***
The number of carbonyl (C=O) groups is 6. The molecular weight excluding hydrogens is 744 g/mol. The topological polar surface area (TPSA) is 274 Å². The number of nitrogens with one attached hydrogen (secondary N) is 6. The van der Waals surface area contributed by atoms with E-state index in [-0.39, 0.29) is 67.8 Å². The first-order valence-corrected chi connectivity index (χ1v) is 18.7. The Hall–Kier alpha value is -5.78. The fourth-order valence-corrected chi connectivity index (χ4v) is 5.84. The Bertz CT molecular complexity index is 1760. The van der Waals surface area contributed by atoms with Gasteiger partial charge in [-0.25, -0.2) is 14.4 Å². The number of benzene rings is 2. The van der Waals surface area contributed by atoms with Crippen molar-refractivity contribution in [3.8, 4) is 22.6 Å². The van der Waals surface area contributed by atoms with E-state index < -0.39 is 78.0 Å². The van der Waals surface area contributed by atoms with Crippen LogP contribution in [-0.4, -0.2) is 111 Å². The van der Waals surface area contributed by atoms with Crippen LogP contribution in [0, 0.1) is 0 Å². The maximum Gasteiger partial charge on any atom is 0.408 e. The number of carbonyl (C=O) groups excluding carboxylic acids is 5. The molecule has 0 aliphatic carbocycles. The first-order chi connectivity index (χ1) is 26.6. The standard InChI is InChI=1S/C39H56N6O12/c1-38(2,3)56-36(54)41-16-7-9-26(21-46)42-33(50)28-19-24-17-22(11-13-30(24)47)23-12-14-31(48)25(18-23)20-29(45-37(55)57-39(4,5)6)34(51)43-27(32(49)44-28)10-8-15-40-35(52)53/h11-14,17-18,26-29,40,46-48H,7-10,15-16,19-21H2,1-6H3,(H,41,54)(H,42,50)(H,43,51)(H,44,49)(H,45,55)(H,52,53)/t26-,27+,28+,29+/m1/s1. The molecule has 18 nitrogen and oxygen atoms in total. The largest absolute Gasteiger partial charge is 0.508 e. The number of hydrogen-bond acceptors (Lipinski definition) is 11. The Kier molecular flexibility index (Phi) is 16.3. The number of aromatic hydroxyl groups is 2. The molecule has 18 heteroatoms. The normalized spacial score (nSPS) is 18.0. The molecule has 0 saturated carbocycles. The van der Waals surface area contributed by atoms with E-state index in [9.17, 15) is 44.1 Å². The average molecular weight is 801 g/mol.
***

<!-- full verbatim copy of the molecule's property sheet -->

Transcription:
The number of carbonyl (C=O) groups is 6. The molecular weight excluding hydrogens is 744 g/mol. The topological polar surface area (TPSA) is 274 Å². The number of nitrogens with one attached hydrogen (secondary N) is 6. The van der Waals surface area contributed by atoms with E-state index in [-0.39, 0.29) is 67.8 Å². The first-order valence-corrected chi connectivity index (χ1v) is 18.7. The Hall–Kier alpha value is -5.78. The fourth-order valence-corrected chi connectivity index (χ4v) is 5.84. The Bertz CT molecular complexity index is 1760. The van der Waals surface area contributed by atoms with Gasteiger partial charge in [-0.25, -0.2) is 14.4 Å². The number of benzene rings is 2. The van der Waals surface area contributed by atoms with Crippen molar-refractivity contribution in [3.8, 4) is 22.6 Å². The van der Waals surface area contributed by atoms with E-state index < -0.39 is 78.0 Å². The van der Waals surface area contributed by atoms with Crippen LogP contribution in [-0.4, -0.2) is 111 Å². The van der Waals surface area contributed by atoms with Crippen LogP contribution in [0, 0.1) is 0 Å². The maximum Gasteiger partial charge on any atom is 0.408 e. The number of carbonyl (C=O) groups excluding carboxylic acids is 5. The molecule has 0 aliphatic carbocycles. The first-order chi connectivity index (χ1) is 26.6. The standard InChI is InChI=1S/C39H56N6O12/c1-38(2,3)56-36(54)41-16-7-9-26(21-46)42-33(50)28-19-24-17-22(11-13-30(24)47)23-12-14-31(48)25(18-23)20-29(45-37(55)57-39(4,5)6)34(51)43-27(32(49)44-28)10-8-15-40-35(52)53/h11-14,17-18,26-29,40,46-48H,7-10,15-16,19-21H2,1-6H3,(H,41,54)(H,42,50)(H,43,51)(H,44,49)(H,45,55)(H,52,53)/t26-,27+,28+,29+/m1/s1. The molecule has 18 nitrogen and oxygen atoms in total. The largest absolute Gasteiger partial charge is 0.508 e. The number of hydrogen-bond acceptors (Lipinski definition) is 11. The Kier molecular flexibility index (Phi) is 16.3. The number of aromatic hydroxyl groups is 2. The molecule has 18 heteroatoms. The normalized spacial score (nSPS) is 18.0. The molecule has 0 saturated carbocycles. The van der Waals surface area contributed by atoms with E-state index in [9.17, 15) is 44.1 Å². The average molecular weight is 801 g/mol.